Second, appellants argue that the district court erred in refusing to follow the state trial court's earlier denial of summary judgment in favor of the City. This contention borders on the frivolous. Following removal, "federal rather than state law governs the future course of proceedings, notwithstanding state court orders issued prior to removal." Metro N. State Bank v. Gaskin, 34 F.3d 589, 592 (8th Cir. 1994). In federal court, the denial of summary judgment is an interlocutory order that may be reconsidered at any time. Core v. Southwestern Bell Tel. Co., 673 F. Supp. 974, 978-79 (W.D. Ark. 1987), aff'd, 847 F.2d 497 (8th Cir. 1988).
We turn now to the merits of appellants' claim against the City. North Dakota holds political subdivisions liable for injuries proximately caused by the negligence of an agent under circumstances where the agent "would be personally liable to a claimant in accordance with the laws of this state." N.D.Cent.Code Sec. 32-12.1-03; see Kitto v. Minot Park Dist., 224 N.W.2d 795, 797 (N.D.1974). Under general North Dakota negligence law, plaintiff must show "a duty or obligation on the part of one to protect another from injury, the failure to discharge that duty, and the resulting injury to the other proximately caused by the breach of duty." Carlson Homes, Inc. v. Messmer, 307 N.W.2d 564 (N.D.1981). This case involves a claim that the City breached a duty to appellants to enforce its building code and to issue building permits in a non-negligent manner.
The City obviously inspects buildings under construction and issues building permits for the purpose of protecting the safety and economic welfare of its citizens. In this sense, the City in adopting and enforcing a building code has created and defined a general duty to everyone in the community. In addition, North Dakota has abrogated the traditional municipal immunity from tort liability. Thus, the question here is whether the City becomes liable to any member of the public for any injury proximately caused by the negligent performance of this public duty that the City has voluntarily undertaken.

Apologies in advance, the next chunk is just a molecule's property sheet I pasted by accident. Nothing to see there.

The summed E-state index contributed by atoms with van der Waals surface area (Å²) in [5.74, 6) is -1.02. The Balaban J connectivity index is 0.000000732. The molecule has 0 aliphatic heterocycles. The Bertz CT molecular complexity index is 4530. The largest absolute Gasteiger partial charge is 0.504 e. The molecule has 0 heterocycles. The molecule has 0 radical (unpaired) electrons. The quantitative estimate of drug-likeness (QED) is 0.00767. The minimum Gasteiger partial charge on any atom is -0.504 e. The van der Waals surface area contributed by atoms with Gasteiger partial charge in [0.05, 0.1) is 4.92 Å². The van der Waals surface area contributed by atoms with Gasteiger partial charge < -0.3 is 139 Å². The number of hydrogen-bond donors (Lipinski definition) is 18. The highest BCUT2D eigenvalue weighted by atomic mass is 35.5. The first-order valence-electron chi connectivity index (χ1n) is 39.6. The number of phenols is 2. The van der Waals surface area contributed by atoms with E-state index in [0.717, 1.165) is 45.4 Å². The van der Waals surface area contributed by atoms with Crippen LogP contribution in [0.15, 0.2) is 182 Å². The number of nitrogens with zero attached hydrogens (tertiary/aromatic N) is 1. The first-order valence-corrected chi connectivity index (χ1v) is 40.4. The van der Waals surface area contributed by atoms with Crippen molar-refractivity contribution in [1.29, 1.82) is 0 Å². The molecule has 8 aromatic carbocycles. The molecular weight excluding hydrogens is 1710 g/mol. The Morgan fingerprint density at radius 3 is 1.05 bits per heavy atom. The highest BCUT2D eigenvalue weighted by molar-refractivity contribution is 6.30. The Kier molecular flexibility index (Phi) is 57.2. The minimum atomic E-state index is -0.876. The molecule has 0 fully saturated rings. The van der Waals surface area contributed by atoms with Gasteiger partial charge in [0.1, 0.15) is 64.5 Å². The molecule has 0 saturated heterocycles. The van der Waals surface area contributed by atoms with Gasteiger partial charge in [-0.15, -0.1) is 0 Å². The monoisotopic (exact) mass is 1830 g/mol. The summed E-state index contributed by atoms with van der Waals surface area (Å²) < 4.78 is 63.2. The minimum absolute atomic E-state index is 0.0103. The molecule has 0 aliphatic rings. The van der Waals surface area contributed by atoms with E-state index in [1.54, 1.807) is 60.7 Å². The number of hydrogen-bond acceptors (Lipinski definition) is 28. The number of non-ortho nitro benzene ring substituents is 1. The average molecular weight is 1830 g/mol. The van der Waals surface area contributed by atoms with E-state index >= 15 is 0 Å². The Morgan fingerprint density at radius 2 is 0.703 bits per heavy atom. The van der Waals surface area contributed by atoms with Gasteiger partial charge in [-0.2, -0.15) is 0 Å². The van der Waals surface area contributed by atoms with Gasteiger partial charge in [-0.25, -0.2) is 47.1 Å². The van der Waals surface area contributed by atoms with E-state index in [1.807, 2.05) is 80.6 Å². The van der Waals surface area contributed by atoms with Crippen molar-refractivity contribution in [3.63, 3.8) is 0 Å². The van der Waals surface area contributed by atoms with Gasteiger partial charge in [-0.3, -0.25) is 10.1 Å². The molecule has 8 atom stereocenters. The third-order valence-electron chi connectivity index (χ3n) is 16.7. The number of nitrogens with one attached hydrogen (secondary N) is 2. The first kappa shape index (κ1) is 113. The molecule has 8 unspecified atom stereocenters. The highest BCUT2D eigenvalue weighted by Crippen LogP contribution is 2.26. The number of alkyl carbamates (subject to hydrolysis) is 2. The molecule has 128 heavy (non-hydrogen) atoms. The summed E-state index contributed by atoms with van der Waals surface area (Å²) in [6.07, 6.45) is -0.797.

Many state courts have struggled with this question. Most--but not all--have held that, for reasons of public policy, municipal tort liability should not be extended so broadly. The principle that has typically evolved is that a municipality is not liable to the general public for negligent breach of this type of public duty, but is liable if it has breached a special relationship or duty to a particular plaintiff. See generally Annot., 38 A.L.R.4th 1194 (1985 & Supp. 1994). North Dakota's neighboring States of Minnesota and South Dakota have adopted this principle:
Building codes, the issuance of building permits, and building inspections are devices used by municipalities to make sure that construction within the corporate limits of the municipality meets the standards established. As such, they are designed to protect the public and are not meant to be an insurance policy by which the municipality guarantees that each building is built in compliance with the building codes and zoning codes. The charge for building permits is to offset expenses incurred by the city in promoting this public interest and is in no way an insurance premium which makes the city liable for each item of defective construction in the premises.